Listening to the Other Side: A Conversation with White Nationalist Richard Spencer

Listening to the Other Side: A Conversation with White Nationalist Richard Spencer

By David G. McAfee, author of Atheist Answers and founder of The Party of Reason and Progress

Any good skeptic knows the value of listening to opposing views, but does that extend to people with truly abhorrent opinions? In the case of Richard Spencer, a well-known White Nationalist who was violently assaulted outside President Donald Trump’s inauguration, many people say “No.”

Spencer, who supports “peaceful ethnic-cleansing,” was giving an on-camera interview when he was attacked by an anonymous assailant. He had already been assaulted minutes earlier by protesters who recognized him as a “Nazi,” according to a response video.

This isn’t an isolated incident, either. Liberals, progressives, and other activists are jumping to defend the violence against Spencer and throw in some death threats of their own.

But is all this justified? Has Spencer harmed anyone, or even threatened them with violence? You can judge for yourself. I sat down with him to talk about the assaults, his religious views, and the future of the “Alt-Right” movement.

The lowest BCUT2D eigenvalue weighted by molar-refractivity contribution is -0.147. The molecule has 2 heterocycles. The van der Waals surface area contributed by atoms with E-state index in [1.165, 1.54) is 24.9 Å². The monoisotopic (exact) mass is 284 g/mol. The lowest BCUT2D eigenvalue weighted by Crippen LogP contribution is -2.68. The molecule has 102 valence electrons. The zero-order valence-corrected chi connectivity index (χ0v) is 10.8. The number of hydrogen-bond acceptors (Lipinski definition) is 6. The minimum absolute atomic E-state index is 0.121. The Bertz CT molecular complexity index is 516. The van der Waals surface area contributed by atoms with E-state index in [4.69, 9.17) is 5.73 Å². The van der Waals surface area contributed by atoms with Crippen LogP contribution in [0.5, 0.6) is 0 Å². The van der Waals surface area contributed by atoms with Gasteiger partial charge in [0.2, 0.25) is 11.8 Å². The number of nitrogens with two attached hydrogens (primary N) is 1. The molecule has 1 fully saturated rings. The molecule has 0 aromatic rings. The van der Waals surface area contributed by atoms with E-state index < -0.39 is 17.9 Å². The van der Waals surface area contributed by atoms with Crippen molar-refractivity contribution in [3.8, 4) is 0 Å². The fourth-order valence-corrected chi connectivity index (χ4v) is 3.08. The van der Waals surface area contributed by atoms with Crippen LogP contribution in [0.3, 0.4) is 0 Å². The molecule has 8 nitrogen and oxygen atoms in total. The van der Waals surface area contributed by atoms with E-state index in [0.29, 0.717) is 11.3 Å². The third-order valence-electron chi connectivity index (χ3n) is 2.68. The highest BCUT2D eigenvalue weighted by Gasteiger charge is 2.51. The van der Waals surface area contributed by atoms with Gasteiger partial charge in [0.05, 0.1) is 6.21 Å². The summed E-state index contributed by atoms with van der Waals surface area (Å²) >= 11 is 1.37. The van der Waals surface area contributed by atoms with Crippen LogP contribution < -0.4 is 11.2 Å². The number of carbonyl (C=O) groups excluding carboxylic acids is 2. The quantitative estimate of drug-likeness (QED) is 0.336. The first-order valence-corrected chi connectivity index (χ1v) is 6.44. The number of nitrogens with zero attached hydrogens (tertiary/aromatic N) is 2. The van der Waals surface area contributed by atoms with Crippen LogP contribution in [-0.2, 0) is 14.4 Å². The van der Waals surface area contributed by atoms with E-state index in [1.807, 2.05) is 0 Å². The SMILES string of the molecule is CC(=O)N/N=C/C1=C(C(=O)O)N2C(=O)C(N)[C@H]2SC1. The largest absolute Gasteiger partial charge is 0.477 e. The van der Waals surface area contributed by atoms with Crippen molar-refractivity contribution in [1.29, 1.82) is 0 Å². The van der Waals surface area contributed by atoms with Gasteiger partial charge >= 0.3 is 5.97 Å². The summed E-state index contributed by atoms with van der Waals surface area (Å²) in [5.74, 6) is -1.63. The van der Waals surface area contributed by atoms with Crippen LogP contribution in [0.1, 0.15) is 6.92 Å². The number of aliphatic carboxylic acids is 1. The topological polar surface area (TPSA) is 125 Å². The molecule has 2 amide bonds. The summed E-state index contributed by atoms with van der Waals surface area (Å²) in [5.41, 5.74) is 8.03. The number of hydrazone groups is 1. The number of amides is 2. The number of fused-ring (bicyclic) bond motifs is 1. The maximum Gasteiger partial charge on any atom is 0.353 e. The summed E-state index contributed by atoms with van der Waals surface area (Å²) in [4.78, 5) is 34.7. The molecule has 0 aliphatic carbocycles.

McAfee: Are you religious? Do you support the Separation of Church and State?

Spencer: I’m an atheist. The “separation of church and state” is an utter illusion. The state and religion are deeply connected.

McAfee: So, despite your lack of religion, you do think religion and government should be connected. Is that right? Do you think a secular government would fail?

Spencer: A truly secular government could never exist. Sovereignty is a magical thing. For a political order to function–for it to accomplish its tasks, including war-making–the population must *believe* in it.

McAfee: You have mentioned “peaceful ethnic cleansing.” Can you give me an example of this?

Spencer: The Paris peace conference of 1919 was an example of peaceful ethnic cleansing.